Monday, December 02, 2002



Staring at my inbox I am well aware of the large supply of e-mails that you, my dearest readers, have sent me, that I have allowed to lay fallow and waste away from sheer lack of time to answer all of them.

This is, to be sure, going to be one of the busiest (and consequentially light-on-the-blogging) next few days for me, what with it being the start of the last two weeks of classes. Likely a larger-than-usual sampling of you are going to get the e-mail cold shoulder from me simply because I'm away from my computer to go run off and do something somewhere, and I apologize in advance for that. Once the end-of-semester rush wanes and my final projects are completed I'll have more time to appease all of you.

There is, of course, the historically-possible chance that I'm completely wrong about the workload and you'll see just as much new content, if not even more, right after I make a post about how I won't have a lot this week. But don't count on it. There are only so many hours in the day, many of which, tragically, the forces of nature require me to waste sleeping in between large periods of time spent hunched over a light board animating monkeys.

Yes, I've been animating monkeys. You'll find out more about it next year if you're good.


It begins. Or continues to begin. Or began but only now is noticed

John Kerry has formed a presidential exploratory committee, one of the usual first steps in declaring candidacy for president- a move which, when Kerry ultimately makes it, will surprise three small dogs and a small enclave in Pennsylvania Amish country, those being the only forms of organic life that haven't already figured out for about 18 months now that he's running for president.

Kerry has a strong presence within his own party: he's a war veteran who later became a war protestor, giving him a unique advantage of being able to play both sides of the war card. He's a staunch advocate of many core left-wing Democratic ideals (I am happy because I got to use the word "staunch" today) and has a prior history of taking on corporate fraud- something which hopefully could be used as a 2004 campaign strategy seeing how it's all nice and fresh from no one using it in the 2002 elections, you stupid, stupid, stupid Democrats. Stupid.

Kerry carries a few disadvantages, of course, far from the simple "he's not Al Gore and will therefore have no chance the moment Al decided to enter the race and ruin this for everyone." One is the simple fact that he's from Massachussetts... note that with the exception of Reagan* (who was from California) pretty much every president since Kennedy was from a Midwestern or Southern region. Translation: losing touch in the heartland. Hell, George W. Bush didn't seem very interested in noting that the "proud noble Texan" was born in Maine (or New Hampshire or something like that, I really don't care enough to look it up right now.) With Trent Lott already looking to cast the stigma of evil liberals on the coasts, that could be a problem.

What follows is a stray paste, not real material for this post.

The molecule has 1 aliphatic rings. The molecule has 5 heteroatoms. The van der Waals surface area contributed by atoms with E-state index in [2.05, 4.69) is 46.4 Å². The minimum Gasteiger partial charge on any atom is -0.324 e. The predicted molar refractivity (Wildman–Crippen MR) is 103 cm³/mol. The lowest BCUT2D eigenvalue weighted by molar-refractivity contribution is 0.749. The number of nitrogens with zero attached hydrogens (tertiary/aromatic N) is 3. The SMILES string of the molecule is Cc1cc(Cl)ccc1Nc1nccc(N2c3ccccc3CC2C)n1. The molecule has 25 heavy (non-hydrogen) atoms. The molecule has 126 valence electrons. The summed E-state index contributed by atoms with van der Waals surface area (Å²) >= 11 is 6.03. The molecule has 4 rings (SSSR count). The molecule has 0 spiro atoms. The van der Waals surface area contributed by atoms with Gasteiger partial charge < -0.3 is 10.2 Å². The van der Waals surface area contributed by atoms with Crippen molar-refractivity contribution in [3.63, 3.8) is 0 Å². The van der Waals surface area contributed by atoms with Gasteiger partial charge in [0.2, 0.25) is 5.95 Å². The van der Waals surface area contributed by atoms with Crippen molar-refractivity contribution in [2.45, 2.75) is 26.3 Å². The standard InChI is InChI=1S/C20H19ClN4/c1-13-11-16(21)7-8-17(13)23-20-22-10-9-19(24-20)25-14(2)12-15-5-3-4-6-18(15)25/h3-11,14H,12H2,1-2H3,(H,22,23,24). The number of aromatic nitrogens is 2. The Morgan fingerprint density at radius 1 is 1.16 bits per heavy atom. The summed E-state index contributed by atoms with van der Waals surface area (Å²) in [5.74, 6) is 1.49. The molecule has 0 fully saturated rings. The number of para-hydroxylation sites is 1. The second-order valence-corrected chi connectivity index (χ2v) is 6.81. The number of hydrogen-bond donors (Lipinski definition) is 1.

Let's not even say it's a chance. It's a basic fact: if and when Kerry runs, the Right is going to do nothing but attack Kerry for being an "East-Coast LiberalT." Hopefully the flak they give Nancy Pelosi about this will reduce the damage early enough for the Republicans to switch to other attempts at demeaning anti-Kerry tactics... like, you know... the whole Ketchup thing.

The story did note the other disadvantage for Kerry, that being his lack of "natural warmth." This is something I noticed on my own months ago, but didn't sugar-coat it the way the press did: John Kerry has a very funny-looking head. Now, I understand that that's hardly a demeaning of any of Kerry's qualifications, but come on, people, you can see how that can bother enough people to not want to vote for him. I mean, come on, look at him. "Natural warmth" is a problem when you're potentially frightening small children. You think Bradley didn't lose a few points because it looked like something was taking over his neck?

Update: * = and Nixon. I suck.


Sunday, December 01, 2002



My friend Christine is applying to law school. She told me the other day that she didn't apply to NYU Law because, according to her, she "wouldn't get in."

The fact that Christine is one of the smartest and most creative people I know only amplified that statement when I came back today from Thanksgiving break to find the usual tradition that is the damage done to my dorm room door over the holiday. This year was a festive array of all my posters torn down and the dry-erase marker stolen with a charming holiday note left on the board, "Thanks for the pen, fag." These people, Christine, got into NYU.

But I digress. Today is World AIDS Day, and it's that you should be focusing on, not my petty aggravations. I've already applied the NYC-Subway-standard of cleaning up graffitti and mess the minute it's discovered. I can rest in the knowledge that the damage was minute, and that all it really did was make me feel much better about myself and perhaps even the very size of my own penis in comparison to the bastions of academic thought that defaced my door. If anything, I'm reminded that today is a day where you should remember a lot harder than usual that there are a lot of people out there with a hell of a lot larger problems than you.

Happy Thanksgiving. You have a lot to be thankful for.